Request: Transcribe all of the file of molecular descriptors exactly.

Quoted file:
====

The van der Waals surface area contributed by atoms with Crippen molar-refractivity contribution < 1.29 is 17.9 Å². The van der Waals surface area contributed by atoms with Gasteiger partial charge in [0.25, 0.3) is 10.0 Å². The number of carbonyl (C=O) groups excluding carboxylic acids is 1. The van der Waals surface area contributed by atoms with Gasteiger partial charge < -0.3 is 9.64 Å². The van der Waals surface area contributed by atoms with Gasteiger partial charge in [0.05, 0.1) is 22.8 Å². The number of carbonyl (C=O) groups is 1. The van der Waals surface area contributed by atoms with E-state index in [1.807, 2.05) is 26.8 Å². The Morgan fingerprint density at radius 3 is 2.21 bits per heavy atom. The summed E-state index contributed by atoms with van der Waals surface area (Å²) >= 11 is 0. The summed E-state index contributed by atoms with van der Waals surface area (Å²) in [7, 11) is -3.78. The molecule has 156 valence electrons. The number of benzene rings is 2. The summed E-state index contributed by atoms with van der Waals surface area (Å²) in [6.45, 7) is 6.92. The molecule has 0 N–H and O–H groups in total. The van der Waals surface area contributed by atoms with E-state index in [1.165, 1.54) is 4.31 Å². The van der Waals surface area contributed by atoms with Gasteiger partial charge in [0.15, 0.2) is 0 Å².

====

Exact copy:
The van der Waals surface area contributed by atoms with Crippen molar-refractivity contribution < 1.29 is 17.9 Å². The van der Waals surface area contributed by atoms with Gasteiger partial charge in [0.25, 0.3) is 10.0 Å². The number of carbonyl (C=O) groups excluding carboxylic acids is 1. The van der Waals surface area contributed by atoms with Gasteiger partial charge < -0.3 is 9.64 Å². The van der Waals surface area contributed by atoms with Gasteiger partial charge in [0.05, 0.1) is 22.8 Å². The number of carbonyl (C=O) groups is 1. The van der Waals surface area contributed by atoms with E-state index in [1.807, 2.05) is 26.8 Å². The Morgan fingerprint density at radius 3 is 2.21 bits per heavy atom. The summed E-state index contributed by atoms with van der Waals surface area (Å²) >= 11 is 0. The summed E-state index contributed by atoms with van der Waals surface area (Å²) in [7, 11) is -3.78. The molecule has 156 valence electrons. The number of benzene rings is 2. The summed E-state index contributed by atoms with van der Waals surface area (Å²) in [6.45, 7) is 6.92. The molecule has 0 N–H and O–H groups in total. The van der Waals surface area contributed by atoms with E-state index in [1.165, 1.54) is 4.31 Å². The van der Waals surface area contributed by atoms with Gasteiger partial charge in [0.15, 0.2) is 0 Å².